A number of African nations have established or are having debates about establishing sovereign wealth funds to manage their mainly resource-based wealth.


It may be surprising however to hear Rwanda — an aid-dependent nation racked by the 1994 genocide — is considering one. Its foreign minister Louise Mushikiwabo says a sovereign fund would help develop its economy and ease dependency on aid.

“We should not rely on someone else’s money. It’s about our own dignity. We’re looking at every policy — economic policy and foreign policy — to make sure Rwanda stands on its feet. Technology is one sector we’re looking at in Rwanda and how to use our own innovation,” Mushikiwabo tells Reuters during her visit to our London office.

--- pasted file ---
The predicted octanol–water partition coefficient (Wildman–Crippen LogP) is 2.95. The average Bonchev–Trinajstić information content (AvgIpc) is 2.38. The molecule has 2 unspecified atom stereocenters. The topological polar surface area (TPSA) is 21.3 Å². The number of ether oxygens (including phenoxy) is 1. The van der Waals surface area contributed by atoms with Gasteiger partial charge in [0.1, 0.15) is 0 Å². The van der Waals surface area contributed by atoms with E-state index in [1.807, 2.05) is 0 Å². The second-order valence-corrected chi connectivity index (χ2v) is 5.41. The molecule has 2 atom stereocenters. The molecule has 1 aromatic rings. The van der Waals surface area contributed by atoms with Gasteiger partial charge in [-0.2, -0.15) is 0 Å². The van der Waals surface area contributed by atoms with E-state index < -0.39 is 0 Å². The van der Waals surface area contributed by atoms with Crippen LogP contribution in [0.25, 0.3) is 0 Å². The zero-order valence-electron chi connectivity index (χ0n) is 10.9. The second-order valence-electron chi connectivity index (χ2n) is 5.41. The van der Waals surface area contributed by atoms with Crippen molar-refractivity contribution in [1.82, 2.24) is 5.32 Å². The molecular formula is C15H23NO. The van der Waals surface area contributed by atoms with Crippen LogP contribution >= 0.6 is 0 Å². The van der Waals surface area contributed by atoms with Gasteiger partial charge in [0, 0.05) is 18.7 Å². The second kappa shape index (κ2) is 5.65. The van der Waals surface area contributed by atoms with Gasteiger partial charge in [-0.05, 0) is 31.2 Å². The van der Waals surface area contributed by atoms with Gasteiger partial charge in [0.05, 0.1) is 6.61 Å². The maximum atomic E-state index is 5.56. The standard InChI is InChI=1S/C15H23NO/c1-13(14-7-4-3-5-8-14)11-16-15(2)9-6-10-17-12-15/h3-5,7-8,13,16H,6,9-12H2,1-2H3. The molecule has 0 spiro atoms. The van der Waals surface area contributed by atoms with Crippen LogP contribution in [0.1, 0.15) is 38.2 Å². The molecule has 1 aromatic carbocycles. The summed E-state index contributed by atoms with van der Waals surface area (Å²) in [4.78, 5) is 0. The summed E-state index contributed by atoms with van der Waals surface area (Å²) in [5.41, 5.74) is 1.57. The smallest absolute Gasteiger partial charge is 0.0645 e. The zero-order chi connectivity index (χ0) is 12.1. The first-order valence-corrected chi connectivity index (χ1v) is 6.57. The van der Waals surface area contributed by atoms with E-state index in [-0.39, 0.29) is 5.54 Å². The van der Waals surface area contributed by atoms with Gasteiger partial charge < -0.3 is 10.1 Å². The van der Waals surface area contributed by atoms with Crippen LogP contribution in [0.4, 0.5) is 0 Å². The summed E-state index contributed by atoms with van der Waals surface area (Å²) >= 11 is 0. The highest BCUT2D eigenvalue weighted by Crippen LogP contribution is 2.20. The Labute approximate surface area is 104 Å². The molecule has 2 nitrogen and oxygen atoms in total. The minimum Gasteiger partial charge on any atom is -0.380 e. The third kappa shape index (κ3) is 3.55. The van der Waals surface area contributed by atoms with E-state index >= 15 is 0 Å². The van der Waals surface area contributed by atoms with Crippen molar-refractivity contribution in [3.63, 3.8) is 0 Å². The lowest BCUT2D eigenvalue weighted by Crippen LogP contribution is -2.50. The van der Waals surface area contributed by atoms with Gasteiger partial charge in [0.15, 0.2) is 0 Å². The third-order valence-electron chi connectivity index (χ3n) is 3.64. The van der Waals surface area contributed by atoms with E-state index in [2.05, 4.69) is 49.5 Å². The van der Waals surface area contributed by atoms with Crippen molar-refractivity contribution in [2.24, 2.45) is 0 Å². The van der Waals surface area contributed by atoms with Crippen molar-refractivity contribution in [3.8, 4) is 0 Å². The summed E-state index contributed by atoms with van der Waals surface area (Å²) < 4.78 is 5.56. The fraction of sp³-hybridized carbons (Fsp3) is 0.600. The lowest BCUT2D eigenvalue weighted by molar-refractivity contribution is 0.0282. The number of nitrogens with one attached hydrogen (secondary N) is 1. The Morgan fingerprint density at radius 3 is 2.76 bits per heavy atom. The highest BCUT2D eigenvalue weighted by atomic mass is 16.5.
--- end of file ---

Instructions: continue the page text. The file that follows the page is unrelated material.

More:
The landlocked nation has been also looking at the agricultural sector as well as methane gas, of which the country plans to become an exporter in the future.

Mushikiwabo says one plan under discussion is to create a fund that has a size of $2 per working population (Rwanda’s total population is about 10 million). She adds that Rwanda is in close cooperation with Singapore — which has one of the world’s biggest sovereign wealth funds, sourced from its export windfall revenues – in building human capacity and skills.